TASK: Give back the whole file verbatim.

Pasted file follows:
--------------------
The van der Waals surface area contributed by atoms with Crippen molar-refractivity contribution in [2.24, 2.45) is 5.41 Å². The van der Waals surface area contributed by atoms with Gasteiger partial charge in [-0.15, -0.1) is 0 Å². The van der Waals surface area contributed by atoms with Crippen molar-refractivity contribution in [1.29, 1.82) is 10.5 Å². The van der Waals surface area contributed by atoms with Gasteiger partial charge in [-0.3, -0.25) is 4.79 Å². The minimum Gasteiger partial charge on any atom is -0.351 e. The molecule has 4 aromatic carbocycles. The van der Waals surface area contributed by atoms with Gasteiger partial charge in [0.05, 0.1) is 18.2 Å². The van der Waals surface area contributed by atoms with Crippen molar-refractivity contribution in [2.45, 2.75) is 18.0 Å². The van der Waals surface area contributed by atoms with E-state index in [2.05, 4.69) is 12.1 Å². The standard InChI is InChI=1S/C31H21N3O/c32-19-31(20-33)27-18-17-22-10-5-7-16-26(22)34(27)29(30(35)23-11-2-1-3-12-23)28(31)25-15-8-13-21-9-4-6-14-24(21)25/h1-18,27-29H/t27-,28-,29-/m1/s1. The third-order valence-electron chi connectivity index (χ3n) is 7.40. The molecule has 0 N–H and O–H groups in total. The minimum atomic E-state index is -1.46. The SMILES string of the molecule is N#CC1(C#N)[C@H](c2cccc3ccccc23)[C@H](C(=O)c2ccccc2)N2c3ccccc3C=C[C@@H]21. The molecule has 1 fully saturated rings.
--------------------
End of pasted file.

The van der Waals surface area contributed by atoms with Crippen molar-refractivity contribution in [2.24, 2.45) is 5.41 Å². The van der Waals surface area contributed by atoms with Gasteiger partial charge in [-0.15, -0.1) is 0 Å². The van der Waals surface area contributed by atoms with Crippen molar-refractivity contribution in [1.29, 1.82) is 10.5 Å². The van der Waals surface area contributed by atoms with Gasteiger partial charge in [-0.3, -0.25) is 4.79 Å². The minimum Gasteiger partial charge on any atom is -0.351 e. The molecule has 4 aromatic carbocycles. The van der Waals surface area contributed by atoms with Gasteiger partial charge in [0.05, 0.1) is 18.2 Å². The van der Waals surface area contributed by atoms with Crippen molar-refractivity contribution in [2.45, 2.75) is 18.0 Å². The van der Waals surface area contributed by atoms with E-state index in [2.05, 4.69) is 12.1 Å². The standard InChI is InChI=1S/C31H21N3O/c32-19-31(20-33)27-18-17-22-10-5-7-16-26(22)34(27)29(30(35)23-11-2-1-3-12-23)28(31)25-15-8-13-21-9-4-6-14-24(21)25/h1-18,27-29H/t27-,28-,29-/m1/s1. The third-order valence-electron chi connectivity index (χ3n) is 7.40. The molecule has 0 N–H and O–H groups in total. The minimum atomic E-state index is -1.46. The SMILES string of the molecule is N#CC1(C#N)[C@H](c2cccc3ccccc23)[C@H](C(=O)c2ccccc2)N2c3ccccc3C=C[C@@H]21. The molecule has 1 fully saturated rings.